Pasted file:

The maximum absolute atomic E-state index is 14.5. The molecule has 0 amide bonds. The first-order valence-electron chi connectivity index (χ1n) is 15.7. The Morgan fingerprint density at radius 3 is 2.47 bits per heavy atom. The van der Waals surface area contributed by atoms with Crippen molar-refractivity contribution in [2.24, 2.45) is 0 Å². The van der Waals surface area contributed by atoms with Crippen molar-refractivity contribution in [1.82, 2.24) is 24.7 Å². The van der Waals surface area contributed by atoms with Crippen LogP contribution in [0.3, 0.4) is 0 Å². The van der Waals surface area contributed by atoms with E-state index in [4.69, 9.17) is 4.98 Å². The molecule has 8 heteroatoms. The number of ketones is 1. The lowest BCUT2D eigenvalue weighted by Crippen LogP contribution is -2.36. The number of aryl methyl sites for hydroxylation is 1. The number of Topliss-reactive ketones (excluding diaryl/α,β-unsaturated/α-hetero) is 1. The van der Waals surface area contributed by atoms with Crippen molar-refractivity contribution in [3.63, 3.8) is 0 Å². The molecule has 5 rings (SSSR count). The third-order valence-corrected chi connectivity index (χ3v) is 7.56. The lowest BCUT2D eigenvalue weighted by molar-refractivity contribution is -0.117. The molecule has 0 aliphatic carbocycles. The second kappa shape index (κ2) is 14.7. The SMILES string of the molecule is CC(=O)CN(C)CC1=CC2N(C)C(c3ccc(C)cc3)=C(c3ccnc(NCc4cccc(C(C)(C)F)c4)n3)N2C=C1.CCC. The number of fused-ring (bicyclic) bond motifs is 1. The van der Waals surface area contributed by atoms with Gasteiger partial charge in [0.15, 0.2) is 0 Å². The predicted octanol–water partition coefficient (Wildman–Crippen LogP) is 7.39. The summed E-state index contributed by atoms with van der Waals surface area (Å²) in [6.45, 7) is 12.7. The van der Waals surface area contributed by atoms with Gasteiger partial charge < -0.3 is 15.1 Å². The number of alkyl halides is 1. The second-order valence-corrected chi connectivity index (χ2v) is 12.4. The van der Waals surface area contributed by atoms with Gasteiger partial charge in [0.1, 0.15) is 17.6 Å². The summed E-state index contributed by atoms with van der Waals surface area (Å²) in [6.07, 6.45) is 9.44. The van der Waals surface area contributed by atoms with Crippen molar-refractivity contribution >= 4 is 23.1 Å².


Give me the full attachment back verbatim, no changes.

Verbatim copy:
The maximum absolute atomic E-state index is 14.5. The molecule has 0 amide bonds. The first-order valence-electron chi connectivity index (χ1n) is 15.7. The Morgan fingerprint density at radius 3 is 2.47 bits per heavy atom. The van der Waals surface area contributed by atoms with Crippen molar-refractivity contribution in [2.24, 2.45) is 0 Å². The van der Waals surface area contributed by atoms with Crippen molar-refractivity contribution in [1.82, 2.24) is 24.7 Å². The van der Waals surface area contributed by atoms with Crippen LogP contribution in [0.3, 0.4) is 0 Å². The van der Waals surface area contributed by atoms with E-state index in [4.69, 9.17) is 4.98 Å². The molecule has 8 heteroatoms. The number of ketones is 1. The lowest BCUT2D eigenvalue weighted by Crippen LogP contribution is -2.36. The number of aryl methyl sites for hydroxylation is 1. The number of Topliss-reactive ketones (excluding diaryl/α,β-unsaturated/α-hetero) is 1. The van der Waals surface area contributed by atoms with Crippen molar-refractivity contribution in [3.63, 3.8) is 0 Å². The molecule has 5 rings (SSSR count). The third-order valence-corrected chi connectivity index (χ3v) is 7.56. The lowest BCUT2D eigenvalue weighted by molar-refractivity contribution is -0.117. The molecule has 0 aliphatic carbocycles. The second kappa shape index (κ2) is 14.7. The SMILES string of the molecule is CC(=O)CN(C)CC1=CC2N(C)C(c3ccc(C)cc3)=C(c3ccnc(NCc4cccc(C(C)(C)F)c4)n3)N2C=C1.CCC. The number of fused-ring (bicyclic) bond motifs is 1. The van der Waals surface area contributed by atoms with Gasteiger partial charge in [0.15, 0.2) is 0 Å². The predicted octanol–water partition coefficient (Wildman–Crippen LogP) is 7.39. The summed E-state index contributed by atoms with van der Waals surface area (Å²) in [6.45, 7) is 12.7. The van der Waals surface area contributed by atoms with Gasteiger partial charge < -0.3 is 15.1 Å². The number of alkyl halides is 1. The second-order valence-corrected chi connectivity index (χ2v) is 12.4. The van der Waals surface area contributed by atoms with Gasteiger partial charge in [0.1, 0.15) is 17.6 Å². The summed E-state index contributed by atoms with van der Waals surface area (Å²) in [6.07, 6.45) is 9.44. The van der Waals surface area contributed by atoms with Crippen molar-refractivity contribution >= 4 is 23.1 Å².